Rumour has it that Natural England has agreed a highly contentious Moorland Plan with the Walshaw Estate – the famous grouse moor, owned by millionaire businessman Richard Bannister, which sits above Hebden Bridge.
I wrote in this blog on 2 October 2017 ‘It remains to be seen whether NE will really dig their heels in over burning consents or whether they will cave in to grouse moor managers, or allow other damaging operations such as building tracks all over our hills as a quid pro quo for properly controlled heather burning.’.
The first mention of Walshaw Moor on this blog was on 19 March 2012 where I wrote ‘Last week Natural England ‘reached an agreement’ with the Walshaw Moor estate which is feared by some to be a euphemism for caving in to intense pressure from grouse shooting interests.’ and today I am wondering whether we can use the same phrase again almost six years later.
How much burning will be reduced? How many tracks restored to blanket bog? How many ditches filled in? Or has NE caved in again?
You can catch up with the important role that Walshaw Moor and its management have played in the campaign to ban driven grouse shooting either by reading Inglorious (pp149-57, 175-6 and 190-2) or by entering ‘Wuthering Moors’ into the search engine on this blog and reading the previous 54 blogs on the subject.
But here are some highlights:
Wuthering Moors 1 – NE reach a tame agreement with Walshaw Moor after abandoning a court case earlier in the year.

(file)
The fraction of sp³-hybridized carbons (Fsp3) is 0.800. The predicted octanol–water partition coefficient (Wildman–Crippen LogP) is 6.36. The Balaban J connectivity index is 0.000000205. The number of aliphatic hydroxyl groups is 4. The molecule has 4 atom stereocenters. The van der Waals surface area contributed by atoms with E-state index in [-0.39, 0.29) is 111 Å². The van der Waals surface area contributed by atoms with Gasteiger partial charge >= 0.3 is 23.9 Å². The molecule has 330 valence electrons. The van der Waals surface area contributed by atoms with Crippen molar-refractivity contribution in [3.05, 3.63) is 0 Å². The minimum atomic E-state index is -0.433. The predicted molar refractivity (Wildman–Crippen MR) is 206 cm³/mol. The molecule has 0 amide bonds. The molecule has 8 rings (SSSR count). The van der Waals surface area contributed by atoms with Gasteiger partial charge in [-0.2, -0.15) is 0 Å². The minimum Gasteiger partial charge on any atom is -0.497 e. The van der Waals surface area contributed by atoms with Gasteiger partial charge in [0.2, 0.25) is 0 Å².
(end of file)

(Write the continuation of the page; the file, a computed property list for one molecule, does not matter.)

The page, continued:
Wuthering Moors 5 – Looking back at previous transgressions on Walshaw Moor, in 2005 Dr Andy Clements, then a senior staff member of English Nature said of Walshaw Moor ‘Dumping and construction of tracks in this manner, without English Nature’s consent, has caused significant damage to this important site. We will try to maintain positive partnerships with owners and occupiers, but we will prosecute when necessary.’. Andy is now on the board of Natural England.
Wuthering Moors 20 – through persistence I shook a few details out of Defra on correspondence between them (in particular their grouse moor-owning minister at the time, Richard Benyon – who remembers him?), and the Moorland Association, who were then ‘headed up’ by their secretary Martin Gillibrand (who remembers him?) and their Chair, Ed Bromet (who remembers him? Mr Bromet is, I believe, the outgoing shooting tenant on Ilkley Moor). there are also details of correspondence with Natural England (with their then Chief Executive Helen Phillips – who remembers her?).
Wuthering Moors 23 – a bit of a summary of events up until then (July 2012).
Wuthering Moors 26 – local campaigners march to ban the burn on Walshaw Moor.
Wuthering Moors 28 – RSPB takes a complaint to tthe EU about burning activities on Walshaw Moor and the permissions given on many other grouse moors across northern England.
Wuthering Moors 34 – Defra’s response to the EU (which took quite a lot of getting but arrived inSeptember 2013)
Wuthering Moors 35 – a response by me to Defra’s response to the EU.
Wuthering Moors 38 – photographs of sensitive management of blanket bog.
Wuthering Moors 39 – a magic track where there used to be a stream.
Wuthering Moors 40 – RSPB calls for end to burning of blanket bogs.
Wuthering Moors 43 – more from RSPB
Wuthering Moors 45 – confirmation from NE that restoration of Walshaw Moor is not part of the deal that you the taxpayer are funding and that, at the time (April 2014), thee were well over 100 other burning consents extant on other sites in northern England.
Wuthering Moors 48 – Henry goes to Walshaw Moor in July 2015.
Wuthering Moors 52 – does moorland drainage on Walshaw Moor exacerbate flooding of the Calder Valley?
Wuthering Moors 54 – a study that suggests that drainage and burning at Walshaw Moor might well exacerbate flood risk downstream.
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